Mobile phone text messaging services were to be restored across Indian-controlled Jammu and Kashmir Wednesday, five months after they were suspended during a clampdown on communications in the region.
"SMS services for all mobile phones and broadband internet services in all government hospitals would be restored post-midnight," Jammu and Kashmir government spokesman Rohit Kansal said.
The suspension of mobile internet and messaging services were part of a clampdown in Jammu and Kashmir on the eve of the scrapping of its special status on Aug. 5.
Hundreds of political leaders arrested during the clampdown remain in detention along with the suspension of mobile internet and broadband internet connections other than hospitals.
These connections would be restored as and when the local administration felt it fit, Kansal said at a televised press briefing in Jammu.
Authorities fear that insurgents and separatists demanding independence from Indian rule will use the internet to provoke protests in the region that could morph into large-scale street demonstrations.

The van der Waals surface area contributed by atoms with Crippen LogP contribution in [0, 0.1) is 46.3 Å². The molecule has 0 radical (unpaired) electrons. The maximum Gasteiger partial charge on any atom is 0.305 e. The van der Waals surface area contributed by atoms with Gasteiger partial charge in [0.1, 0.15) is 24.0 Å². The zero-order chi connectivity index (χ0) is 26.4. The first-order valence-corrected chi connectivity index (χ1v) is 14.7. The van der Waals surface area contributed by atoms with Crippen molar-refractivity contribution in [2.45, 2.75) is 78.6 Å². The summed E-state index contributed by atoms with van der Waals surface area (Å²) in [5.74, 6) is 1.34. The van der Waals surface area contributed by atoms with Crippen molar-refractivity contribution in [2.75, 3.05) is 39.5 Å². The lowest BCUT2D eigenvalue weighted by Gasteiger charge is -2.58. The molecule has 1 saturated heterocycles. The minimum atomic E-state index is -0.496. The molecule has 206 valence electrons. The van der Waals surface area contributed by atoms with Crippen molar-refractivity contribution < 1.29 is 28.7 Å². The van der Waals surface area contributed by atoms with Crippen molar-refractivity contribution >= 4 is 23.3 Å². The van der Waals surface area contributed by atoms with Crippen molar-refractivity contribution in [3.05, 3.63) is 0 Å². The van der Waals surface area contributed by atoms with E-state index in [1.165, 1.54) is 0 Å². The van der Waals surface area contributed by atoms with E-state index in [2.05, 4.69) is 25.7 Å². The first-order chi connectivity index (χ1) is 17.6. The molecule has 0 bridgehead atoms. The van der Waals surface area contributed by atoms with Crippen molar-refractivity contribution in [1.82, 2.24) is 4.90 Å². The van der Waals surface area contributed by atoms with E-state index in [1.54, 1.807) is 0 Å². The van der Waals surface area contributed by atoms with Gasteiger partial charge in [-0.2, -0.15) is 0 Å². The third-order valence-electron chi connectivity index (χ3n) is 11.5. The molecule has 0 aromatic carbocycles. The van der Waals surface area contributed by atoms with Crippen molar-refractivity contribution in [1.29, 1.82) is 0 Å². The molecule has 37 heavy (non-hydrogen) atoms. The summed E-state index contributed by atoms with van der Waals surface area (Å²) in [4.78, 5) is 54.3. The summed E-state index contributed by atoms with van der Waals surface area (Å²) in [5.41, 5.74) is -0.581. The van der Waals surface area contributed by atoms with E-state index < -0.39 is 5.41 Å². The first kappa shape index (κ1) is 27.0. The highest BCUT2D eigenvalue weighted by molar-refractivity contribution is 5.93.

Tensions in Kashmir, which is divided between Pakistan and India but claimed by both in its entirety, have escalated since New Delhi's surprise decision in early August to downgrade the region's semi-autonomy.
India followed the move by sending in tens of thousands of extra troops, detaining thousands of people and blocking cellphone and internet services. The government had earlier said that the restrictions on communication services were "in the interest of maintenance of public order." Some communications services, like post-paid and landline phones, were restored in October in a phased manner.
Kashmir's troubles began in 1947, with the first days of Indian and Pakistani independence, as both claimed the region. They have since fought two of three wars over their rival claims, with each administering a part of the territory, which is divided by a heavily militarized line of control.
On the Indian side, most public protests were peaceful until 1989, when armed rebels rose demanding the region's independence or a merger with Pakistan. Nearly 70,000 people were killed in that uprising and the ensuing military crackdown.
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